What’s useful about this stereotype is to remember that these accursed acts that have occurred over the past many months are not necessarily ones committed by some stereotyped racist bigot.  We don’t have a Sheriff Bull Connor from Birmingham here shouting that black people are inferior to whites, and using attack dogs and fire hoses to keep “them” in their place.  What we have mostly is police officers who are permitted to use deadly force when their safety is perceived to be in mortal danger.  Part of me believes the police have been militarized in our country, given weapons to counter terrorism, and have an historic fear of young black men who are perceived as more likely to commit a crime. When I lived in Milton, which borders on Mattapan and Dorchester, and has more than 10% black population, we had police cars that I was told were parked  by all the entrances to the town in order to see who dared enter our fictitious gated community.  They were “guarding the bridges.”   Even if we think the police should be equipped with body cameras, and have more anti-racist training, it still doesn’t end the racial hatred.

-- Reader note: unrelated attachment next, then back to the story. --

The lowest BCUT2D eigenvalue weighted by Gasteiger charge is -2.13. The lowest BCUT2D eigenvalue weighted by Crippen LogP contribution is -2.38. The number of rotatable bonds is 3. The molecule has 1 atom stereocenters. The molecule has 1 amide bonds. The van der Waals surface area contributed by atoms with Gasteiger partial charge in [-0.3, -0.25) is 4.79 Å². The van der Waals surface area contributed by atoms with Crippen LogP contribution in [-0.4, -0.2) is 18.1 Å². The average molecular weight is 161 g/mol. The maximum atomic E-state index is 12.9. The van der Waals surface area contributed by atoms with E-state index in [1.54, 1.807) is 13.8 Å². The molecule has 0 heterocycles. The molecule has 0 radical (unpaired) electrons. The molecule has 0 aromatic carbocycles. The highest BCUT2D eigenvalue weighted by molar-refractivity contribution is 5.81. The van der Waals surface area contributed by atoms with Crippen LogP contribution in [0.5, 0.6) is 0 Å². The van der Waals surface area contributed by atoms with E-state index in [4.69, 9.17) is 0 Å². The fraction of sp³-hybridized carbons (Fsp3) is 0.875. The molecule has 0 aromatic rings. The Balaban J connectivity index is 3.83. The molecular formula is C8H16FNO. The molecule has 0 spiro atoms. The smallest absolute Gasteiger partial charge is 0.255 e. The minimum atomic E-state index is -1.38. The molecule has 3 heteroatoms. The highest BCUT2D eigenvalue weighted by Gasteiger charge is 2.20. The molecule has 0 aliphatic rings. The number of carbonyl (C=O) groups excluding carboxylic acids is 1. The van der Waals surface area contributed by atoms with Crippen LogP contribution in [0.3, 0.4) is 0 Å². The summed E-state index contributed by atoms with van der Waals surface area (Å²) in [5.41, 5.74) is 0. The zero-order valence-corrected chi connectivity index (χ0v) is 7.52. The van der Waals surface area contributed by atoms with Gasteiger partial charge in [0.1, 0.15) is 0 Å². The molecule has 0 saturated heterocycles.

What is most noticeable in all these tragic deaths – from Trayvon Martin, to Michael Brown to Eric Garner, and Tamir Rice – is that the perpetrators were afraid.  They didn’t help, they didn’t ask questions, they didn’t see that their victims were unarmed, they only saw that a petty crime was bring committed, or suspected a crime, and they acted swiftly and violently.  Officers are trained to kill in response to  “reasonable fear” for their lives. What does this kind of fear, born of stereotypes do to us as people?  I grew up in am overtly racist household, where the “N” word was used indiscriminately, but in the civil rights era of the 1950’s and 1960’s, I could not help but absorb the terrible things that were occurring in Birmingham and Selma and all over the South.  Yet even as I changed my own thinking, becoming a believer in equality for black Americans, I remember efforts to keep fear alive in the culture.   There was the advent of Malcolm X and this strange religion called Black Muslim.  We feared separatism and violence and racial war. Somehow Dr. King suddenly became more acceptable.  Thinking of Chris’ comments on veterans, I recall how the army became an all volunteer army, and people feared the specter of only poor black men without jobs volunteering, thus resulting in the irony of an army of angry black men with guns protecting us white people.  Even in the UUA when the Black Affairs Council was formed with the intention that black people needed an organization where they had some degree of power and control, the UUA board became scared of this perceived separatism, and demanded to have controlling authority.  They were afraid of what they didn’t know. They were afraid of change.  They wanted black members, but many wanted black members, not because they wanted relationships with black people, but because the idea of having black members would make them feel good about themselves.  They didn’t want to change.  They wanted the black people to change, and embrace how they did things.